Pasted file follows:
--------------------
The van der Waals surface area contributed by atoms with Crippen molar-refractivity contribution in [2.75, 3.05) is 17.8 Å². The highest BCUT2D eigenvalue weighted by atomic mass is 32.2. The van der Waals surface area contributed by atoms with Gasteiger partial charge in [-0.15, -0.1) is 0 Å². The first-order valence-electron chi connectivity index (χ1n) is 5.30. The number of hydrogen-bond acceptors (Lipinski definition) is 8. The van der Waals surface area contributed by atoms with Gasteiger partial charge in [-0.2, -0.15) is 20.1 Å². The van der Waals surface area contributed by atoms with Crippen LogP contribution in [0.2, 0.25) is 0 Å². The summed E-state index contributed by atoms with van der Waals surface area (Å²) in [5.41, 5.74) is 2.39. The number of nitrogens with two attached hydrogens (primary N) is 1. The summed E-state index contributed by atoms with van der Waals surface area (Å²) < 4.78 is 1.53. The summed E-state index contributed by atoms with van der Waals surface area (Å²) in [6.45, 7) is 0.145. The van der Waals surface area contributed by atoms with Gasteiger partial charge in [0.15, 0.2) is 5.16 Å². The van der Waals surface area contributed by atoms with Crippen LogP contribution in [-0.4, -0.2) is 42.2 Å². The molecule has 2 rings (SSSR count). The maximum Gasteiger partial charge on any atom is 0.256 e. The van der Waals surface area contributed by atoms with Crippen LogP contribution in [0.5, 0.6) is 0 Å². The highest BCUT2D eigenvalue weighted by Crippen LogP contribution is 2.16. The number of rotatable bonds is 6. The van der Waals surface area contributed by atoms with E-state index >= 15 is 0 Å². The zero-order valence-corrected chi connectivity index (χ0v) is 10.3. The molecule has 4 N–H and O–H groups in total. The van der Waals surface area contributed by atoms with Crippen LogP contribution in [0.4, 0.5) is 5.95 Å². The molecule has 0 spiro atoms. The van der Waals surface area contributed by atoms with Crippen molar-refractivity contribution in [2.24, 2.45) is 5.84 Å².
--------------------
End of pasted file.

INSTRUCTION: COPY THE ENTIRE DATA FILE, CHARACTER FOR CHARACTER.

The van der Waals surface area contributed by atoms with Crippen molar-refractivity contribution in [2.75, 3.05) is 17.8 Å². The highest BCUT2D eigenvalue weighted by atomic mass is 32.2. The van der Waals surface area contributed by atoms with Gasteiger partial charge in [-0.15, -0.1) is 0 Å². The first-order valence-electron chi connectivity index (χ1n) is 5.30. The number of hydrogen-bond acceptors (Lipinski definition) is 8. The van der Waals surface area contributed by atoms with Gasteiger partial charge in [-0.2, -0.15) is 20.1 Å². The van der Waals surface area contributed by atoms with Crippen LogP contribution in [0.2, 0.25) is 0 Å². The summed E-state index contributed by atoms with van der Waals surface area (Å²) in [5.41, 5.74) is 2.39. The number of nitrogens with two attached hydrogens (primary N) is 1. The summed E-state index contributed by atoms with van der Waals surface area (Å²) < 4.78 is 1.53. The summed E-state index contributed by atoms with van der Waals surface area (Å²) in [6.45, 7) is 0.145. The van der Waals surface area contributed by atoms with Gasteiger partial charge in [0.15, 0.2) is 5.16 Å². The van der Waals surface area contributed by atoms with Crippen LogP contribution in [-0.4, -0.2) is 42.2 Å². The molecule has 2 rings (SSSR count). The maximum Gasteiger partial charge on any atom is 0.256 e. The van der Waals surface area contributed by atoms with Crippen LogP contribution in [0.5, 0.6) is 0 Å². The highest BCUT2D eigenvalue weighted by Crippen LogP contribution is 2.16. The number of rotatable bonds is 6. The van der Waals surface area contributed by atoms with E-state index >= 15 is 0 Å². The zero-order valence-corrected chi connectivity index (χ0v) is 10.3. The molecule has 4 N–H and O–H groups in total. The van der Waals surface area contributed by atoms with Crippen LogP contribution in [0.4, 0.5) is 5.95 Å². The molecule has 0 spiro atoms. The van der Waals surface area contributed by atoms with Crippen molar-refractivity contribution in [2.24, 2.45) is 5.84 Å².